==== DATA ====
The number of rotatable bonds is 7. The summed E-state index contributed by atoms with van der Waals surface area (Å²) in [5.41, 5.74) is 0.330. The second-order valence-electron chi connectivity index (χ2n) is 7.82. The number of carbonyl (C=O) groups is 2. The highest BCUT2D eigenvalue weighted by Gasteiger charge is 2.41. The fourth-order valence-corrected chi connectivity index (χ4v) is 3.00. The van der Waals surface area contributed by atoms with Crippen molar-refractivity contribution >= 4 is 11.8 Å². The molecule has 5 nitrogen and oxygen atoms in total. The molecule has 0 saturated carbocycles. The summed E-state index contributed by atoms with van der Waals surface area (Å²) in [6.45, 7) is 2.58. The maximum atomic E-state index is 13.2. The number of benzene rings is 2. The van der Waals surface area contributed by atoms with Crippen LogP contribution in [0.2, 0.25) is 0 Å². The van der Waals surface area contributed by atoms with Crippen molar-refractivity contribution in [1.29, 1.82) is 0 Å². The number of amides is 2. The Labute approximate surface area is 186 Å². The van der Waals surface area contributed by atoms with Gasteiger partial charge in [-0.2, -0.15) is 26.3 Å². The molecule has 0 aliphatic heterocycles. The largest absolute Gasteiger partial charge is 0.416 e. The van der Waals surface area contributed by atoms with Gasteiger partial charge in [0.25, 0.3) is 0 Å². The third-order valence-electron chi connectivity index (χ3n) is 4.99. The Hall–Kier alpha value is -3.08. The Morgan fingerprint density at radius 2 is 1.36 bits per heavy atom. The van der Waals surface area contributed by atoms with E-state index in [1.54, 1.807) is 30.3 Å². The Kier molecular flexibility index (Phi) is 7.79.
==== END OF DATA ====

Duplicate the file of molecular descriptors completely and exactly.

The number of rotatable bonds is 7. The summed E-state index contributed by atoms with van der Waals surface area (Å²) in [5.41, 5.74) is 0.330. The second-order valence-electron chi connectivity index (χ2n) is 7.82. The number of carbonyl (C=O) groups is 2. The highest BCUT2D eigenvalue weighted by Gasteiger charge is 2.41. The fourth-order valence-corrected chi connectivity index (χ4v) is 3.00. The van der Waals surface area contributed by atoms with Crippen molar-refractivity contribution >= 4 is 11.8 Å². The molecule has 5 nitrogen and oxygen atoms in total. The molecule has 0 saturated carbocycles. The summed E-state index contributed by atoms with van der Waals surface area (Å²) in [6.45, 7) is 2.58. The maximum atomic E-state index is 13.2. The number of benzene rings is 2. The van der Waals surface area contributed by atoms with Crippen LogP contribution in [0.2, 0.25) is 0 Å². The van der Waals surface area contributed by atoms with Crippen molar-refractivity contribution in [1.29, 1.82) is 0 Å². The number of amides is 2. The Labute approximate surface area is 186 Å². The van der Waals surface area contributed by atoms with Gasteiger partial charge in [-0.2, -0.15) is 26.3 Å². The molecule has 0 aliphatic heterocycles. The largest absolute Gasteiger partial charge is 0.416 e. The van der Waals surface area contributed by atoms with Gasteiger partial charge in [0.25, 0.3) is 0 Å². The third-order valence-electron chi connectivity index (χ3n) is 4.99. The Hall–Kier alpha value is -3.08. The Morgan fingerprint density at radius 2 is 1.36 bits per heavy atom. The van der Waals surface area contributed by atoms with E-state index in [1.54, 1.807) is 30.3 Å². The Kier molecular flexibility index (Phi) is 7.79.